Immigration and changes in the agricultural economy initiated the long, drawn out decline in the American cider tradition, and then, the start of Prohibition effectively ended hard cider’s reign as the preeminent alcoholic beverage of the United States. But today, hard cider is making a comeback. Seminary Hill’s work as a sustainable cidery is an important part of this.
As ecomadic learned from the Seminary Hill team, crafting a selection of harvest or terroir-driven ciders in the context of a broken tradition is no easy feat. While winemaking has a long history of intact knowledge regarding grape varietals and their ideal growing conditions, much of this formal knowledge in the cider industry was lost to Prohibition. Part of Seminary Hill’s work as a new, sustainable cidery is discovering just which of the tens of thousands of apple varietals grows best on their little corner of the Earth, a process that may be made more difficult by the unpredictability of climate change.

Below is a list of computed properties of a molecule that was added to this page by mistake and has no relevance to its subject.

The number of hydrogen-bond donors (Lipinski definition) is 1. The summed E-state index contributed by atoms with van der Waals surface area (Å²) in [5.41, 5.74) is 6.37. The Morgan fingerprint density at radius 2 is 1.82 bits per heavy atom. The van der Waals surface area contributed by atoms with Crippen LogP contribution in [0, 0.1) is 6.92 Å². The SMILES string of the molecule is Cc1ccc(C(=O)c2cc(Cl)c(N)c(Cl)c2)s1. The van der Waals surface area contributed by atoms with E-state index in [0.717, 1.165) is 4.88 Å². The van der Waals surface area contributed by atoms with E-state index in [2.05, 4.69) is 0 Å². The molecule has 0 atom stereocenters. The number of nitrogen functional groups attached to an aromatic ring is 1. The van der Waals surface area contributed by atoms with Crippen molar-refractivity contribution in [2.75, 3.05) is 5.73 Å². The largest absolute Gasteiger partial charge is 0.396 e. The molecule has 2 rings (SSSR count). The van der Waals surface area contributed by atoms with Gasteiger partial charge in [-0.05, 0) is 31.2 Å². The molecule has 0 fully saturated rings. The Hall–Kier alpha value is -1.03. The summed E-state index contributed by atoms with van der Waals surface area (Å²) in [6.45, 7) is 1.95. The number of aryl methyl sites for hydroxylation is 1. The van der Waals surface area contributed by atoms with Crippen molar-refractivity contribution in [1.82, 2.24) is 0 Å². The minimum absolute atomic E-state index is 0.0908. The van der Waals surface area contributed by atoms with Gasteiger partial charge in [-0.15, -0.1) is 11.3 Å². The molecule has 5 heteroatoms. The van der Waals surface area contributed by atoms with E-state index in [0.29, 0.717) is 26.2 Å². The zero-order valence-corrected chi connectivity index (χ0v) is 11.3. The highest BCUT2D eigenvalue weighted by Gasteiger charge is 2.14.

For the time being, Seminary Hill grows over 60 varietals of apples and pears on their sustainably-managed orchard. Because their orchards have not fully matured yet, they currently source some of their fruit from other regional orchards. When their 1500 trees all bear fruit, they plan to produce 15,000 gallons (60,000 bottles) every year, crafted solely from the property’s harvest. Although they currently only produce around 4,000 gallons per year, these gallons helped them garner the “New York Heritage Cider Producer of the Year” in 2022, awarded by the New York International Cider Competition.
An Ethos of Sustainability
Sustainability at Seminary Hill doesn’t stop at their organic, sustainably-managed orchards. Sustainability at all levels was always at the heart of Doetsch and Manning’s hopes for the property, as following principles of sustainability allows them to stay true to their heritage of connecting to the land.